Women and Heart Disease

Not just a man’s disease

Enquire now

Heart disease is a leading cause of death for women in Australia.1  Despite this, it continues to be underdiagnosed and undertreated.2  Heart disease has long been considered a “man’s” disease. Due to this perception there is a lack of risk factor awareness and prioritisation, with women often having poorer outcomes with heart disease than males.3

What contributes to this difference in outcomes?

An improvement in awareness around heart disease in women is needed at both a patient and healthcare professional level to improve outcomes. There are a number of factors that may contribute to less favourable outcomes:

  • Stigma around heart disease being a “man’s” disease resulting in a lack of awareness³
  • Women being less likely to be proactive in having a heart health check, or understanding the need to improve modifiable risk factors³
  • Lower guideline directed medications in women or referral for cardiac rehabilitation³
  • Women experiencing chest pain are more likely to have delayed presentation to the hospital³
  • Women tend to develop symptoms of heart disease at a later stage than men⁴

Symptoms unique to women

Along with the traditional symptoms of heart disease, women can experience additional unique symptoms.⁴

Adapted from Heart Research Australia⁴

Female specific life events that can increase risk

There are female specific life events that can impact risk of developing heart disease.³  Improved knowledge around these life events, and the risks associated with such, are important to help manage overall heart health.

  • Increased risk of CVD for women who experience hypertensive and metabolic complications of pregnancy³
    • Women with pre-eclampsia have twice the risk of heart disease to women without³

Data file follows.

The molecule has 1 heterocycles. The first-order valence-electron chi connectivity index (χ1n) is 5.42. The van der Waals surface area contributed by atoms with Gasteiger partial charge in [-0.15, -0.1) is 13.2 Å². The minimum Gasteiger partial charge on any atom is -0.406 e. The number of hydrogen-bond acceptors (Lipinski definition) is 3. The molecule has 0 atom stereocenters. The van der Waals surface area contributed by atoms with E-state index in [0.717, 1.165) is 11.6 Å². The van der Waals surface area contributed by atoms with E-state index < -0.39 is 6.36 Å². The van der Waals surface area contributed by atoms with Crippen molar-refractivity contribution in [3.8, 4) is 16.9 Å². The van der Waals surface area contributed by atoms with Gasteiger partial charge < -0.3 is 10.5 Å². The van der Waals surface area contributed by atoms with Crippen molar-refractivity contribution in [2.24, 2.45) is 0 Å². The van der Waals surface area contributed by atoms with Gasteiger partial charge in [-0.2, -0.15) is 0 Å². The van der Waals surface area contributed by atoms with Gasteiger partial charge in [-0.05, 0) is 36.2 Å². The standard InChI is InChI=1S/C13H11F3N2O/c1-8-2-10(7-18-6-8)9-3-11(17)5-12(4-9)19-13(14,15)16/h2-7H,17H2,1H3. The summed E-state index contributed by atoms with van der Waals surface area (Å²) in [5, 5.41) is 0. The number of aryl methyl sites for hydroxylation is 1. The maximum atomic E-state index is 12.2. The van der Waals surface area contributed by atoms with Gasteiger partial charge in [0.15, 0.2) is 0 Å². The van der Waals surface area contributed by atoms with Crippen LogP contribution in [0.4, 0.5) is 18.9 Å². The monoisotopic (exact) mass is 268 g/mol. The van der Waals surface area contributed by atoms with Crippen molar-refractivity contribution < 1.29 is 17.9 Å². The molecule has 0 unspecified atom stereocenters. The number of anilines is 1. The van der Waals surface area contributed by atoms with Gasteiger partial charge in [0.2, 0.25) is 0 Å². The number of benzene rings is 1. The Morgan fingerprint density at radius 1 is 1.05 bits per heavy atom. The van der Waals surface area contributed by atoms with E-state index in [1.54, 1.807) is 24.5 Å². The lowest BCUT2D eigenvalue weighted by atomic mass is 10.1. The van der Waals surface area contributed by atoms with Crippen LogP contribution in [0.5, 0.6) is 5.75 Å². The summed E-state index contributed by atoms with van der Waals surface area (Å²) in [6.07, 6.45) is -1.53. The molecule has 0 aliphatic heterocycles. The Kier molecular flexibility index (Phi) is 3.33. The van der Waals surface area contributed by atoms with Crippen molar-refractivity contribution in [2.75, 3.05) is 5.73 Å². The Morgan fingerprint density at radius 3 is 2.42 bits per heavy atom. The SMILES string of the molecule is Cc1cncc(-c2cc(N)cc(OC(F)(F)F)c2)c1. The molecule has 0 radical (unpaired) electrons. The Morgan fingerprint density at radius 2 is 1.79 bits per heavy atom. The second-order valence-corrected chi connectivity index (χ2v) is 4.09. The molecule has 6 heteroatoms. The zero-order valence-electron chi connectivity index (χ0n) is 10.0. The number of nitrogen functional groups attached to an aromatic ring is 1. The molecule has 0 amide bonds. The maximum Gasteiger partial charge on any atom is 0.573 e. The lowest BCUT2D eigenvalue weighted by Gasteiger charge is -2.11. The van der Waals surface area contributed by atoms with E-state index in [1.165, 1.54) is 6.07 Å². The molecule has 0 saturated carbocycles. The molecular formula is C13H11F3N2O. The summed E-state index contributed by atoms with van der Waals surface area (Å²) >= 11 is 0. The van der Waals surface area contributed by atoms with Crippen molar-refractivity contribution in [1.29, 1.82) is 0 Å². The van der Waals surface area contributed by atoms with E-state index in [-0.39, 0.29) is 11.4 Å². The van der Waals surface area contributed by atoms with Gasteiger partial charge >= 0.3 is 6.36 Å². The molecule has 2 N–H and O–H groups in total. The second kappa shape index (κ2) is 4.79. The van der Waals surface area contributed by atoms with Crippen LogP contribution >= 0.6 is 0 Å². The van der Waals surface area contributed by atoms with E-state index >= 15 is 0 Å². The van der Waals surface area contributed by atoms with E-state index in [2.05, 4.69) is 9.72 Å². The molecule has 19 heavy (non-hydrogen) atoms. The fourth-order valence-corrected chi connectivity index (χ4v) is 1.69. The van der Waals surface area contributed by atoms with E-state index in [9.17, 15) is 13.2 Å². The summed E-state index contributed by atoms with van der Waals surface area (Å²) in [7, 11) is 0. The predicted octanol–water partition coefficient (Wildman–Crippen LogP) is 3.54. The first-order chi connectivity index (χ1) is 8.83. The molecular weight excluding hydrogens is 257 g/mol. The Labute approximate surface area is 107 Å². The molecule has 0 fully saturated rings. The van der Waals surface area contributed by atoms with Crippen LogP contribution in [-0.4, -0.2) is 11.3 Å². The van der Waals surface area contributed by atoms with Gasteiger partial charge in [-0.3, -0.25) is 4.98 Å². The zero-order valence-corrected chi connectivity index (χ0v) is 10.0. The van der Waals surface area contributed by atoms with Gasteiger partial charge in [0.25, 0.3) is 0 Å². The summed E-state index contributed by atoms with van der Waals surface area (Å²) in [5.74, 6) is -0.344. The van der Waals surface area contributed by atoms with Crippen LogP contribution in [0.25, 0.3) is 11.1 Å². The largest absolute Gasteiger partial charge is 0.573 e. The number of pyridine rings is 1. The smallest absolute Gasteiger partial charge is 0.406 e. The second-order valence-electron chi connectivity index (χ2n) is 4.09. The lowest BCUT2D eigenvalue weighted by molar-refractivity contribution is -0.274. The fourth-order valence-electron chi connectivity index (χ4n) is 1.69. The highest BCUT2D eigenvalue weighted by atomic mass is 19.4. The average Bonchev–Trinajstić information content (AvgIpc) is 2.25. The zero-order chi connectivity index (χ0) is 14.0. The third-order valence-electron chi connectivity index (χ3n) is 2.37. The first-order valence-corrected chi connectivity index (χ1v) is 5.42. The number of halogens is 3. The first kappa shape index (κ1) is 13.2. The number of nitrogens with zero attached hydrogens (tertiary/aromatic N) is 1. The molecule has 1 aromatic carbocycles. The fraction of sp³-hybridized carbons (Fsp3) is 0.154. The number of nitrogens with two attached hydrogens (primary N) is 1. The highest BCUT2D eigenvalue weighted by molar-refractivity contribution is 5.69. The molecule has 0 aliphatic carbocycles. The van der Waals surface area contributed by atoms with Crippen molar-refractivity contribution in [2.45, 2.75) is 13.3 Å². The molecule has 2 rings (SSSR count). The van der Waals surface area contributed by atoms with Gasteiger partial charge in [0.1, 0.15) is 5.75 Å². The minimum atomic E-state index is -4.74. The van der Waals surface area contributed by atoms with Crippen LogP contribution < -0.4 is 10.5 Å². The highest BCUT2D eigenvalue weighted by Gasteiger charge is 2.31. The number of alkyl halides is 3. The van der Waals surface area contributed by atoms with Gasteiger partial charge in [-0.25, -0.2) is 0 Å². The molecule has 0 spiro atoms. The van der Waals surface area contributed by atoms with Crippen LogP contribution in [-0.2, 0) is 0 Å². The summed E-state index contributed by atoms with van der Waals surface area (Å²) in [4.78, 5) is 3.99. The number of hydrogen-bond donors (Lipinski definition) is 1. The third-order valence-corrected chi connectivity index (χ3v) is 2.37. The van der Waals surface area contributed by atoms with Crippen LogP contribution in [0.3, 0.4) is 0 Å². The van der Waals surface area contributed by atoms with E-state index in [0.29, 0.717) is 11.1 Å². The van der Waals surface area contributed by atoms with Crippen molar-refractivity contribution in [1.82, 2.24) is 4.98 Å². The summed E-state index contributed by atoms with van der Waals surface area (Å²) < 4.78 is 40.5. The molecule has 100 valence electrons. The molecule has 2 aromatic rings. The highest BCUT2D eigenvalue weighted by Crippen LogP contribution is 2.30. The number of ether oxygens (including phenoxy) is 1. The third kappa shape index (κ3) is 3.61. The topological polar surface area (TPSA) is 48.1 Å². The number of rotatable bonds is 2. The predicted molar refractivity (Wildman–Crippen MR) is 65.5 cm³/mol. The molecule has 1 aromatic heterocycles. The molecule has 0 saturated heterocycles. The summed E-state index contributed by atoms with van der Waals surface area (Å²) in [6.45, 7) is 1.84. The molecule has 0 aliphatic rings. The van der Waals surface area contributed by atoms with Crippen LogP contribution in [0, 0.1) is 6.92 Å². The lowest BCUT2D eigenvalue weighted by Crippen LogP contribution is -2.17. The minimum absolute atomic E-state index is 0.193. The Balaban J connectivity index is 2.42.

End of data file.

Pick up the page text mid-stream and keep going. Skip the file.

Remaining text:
• Gestational diabetes increases risk of heart disease, and a significant proportion of this increased risk may be attributed to the fact that more than 50% of those who develop gestational diabetes go on to be diagnosed with chronic type 2 diabetes mellitus (an independent risk factor for heart disease)³
  • A major risk factor for CVD is obesity – in Australia almost half of mothers who gave birth were overweight or obese⁵

  • Oestrogens are believed to be cardio-protective. Studies have suggested that decreasing levels during and post menopause may contribute to higher rates of heart disease seen in post-menopausal women³
  • Early menarche, early menopause, earlier age at first birth, history of miscarriage, stillbirth, or hysterectomy, are each independently associated with a higher risk of CVD in later life³
  • Polycystic ovarian syndrome is associated with a heightened risk of CVD, particularly coronary artery disease³

  • A number of breast cancer treatments can increase your risk of developing heart disease.³ Anyone who has a history of breast cancer and is concerned about their heart health should discuss a referral to a cardio-oncology clinic with their GP
  • Managing your heart health before, during and after cancer treatment is integral in reducing long term risk

Heart disease risk factors

In Australia, more than 90% of women have one or more modifiable CVD risk factors, and half have at least two or three.⁶

For women, there are a number of risk factors that increase their risk of heart attack more so than in men⁷

  • Smoking: not smoking is one of the best ways to protect your heart – risk of CVD in women who smoke is twice as much as men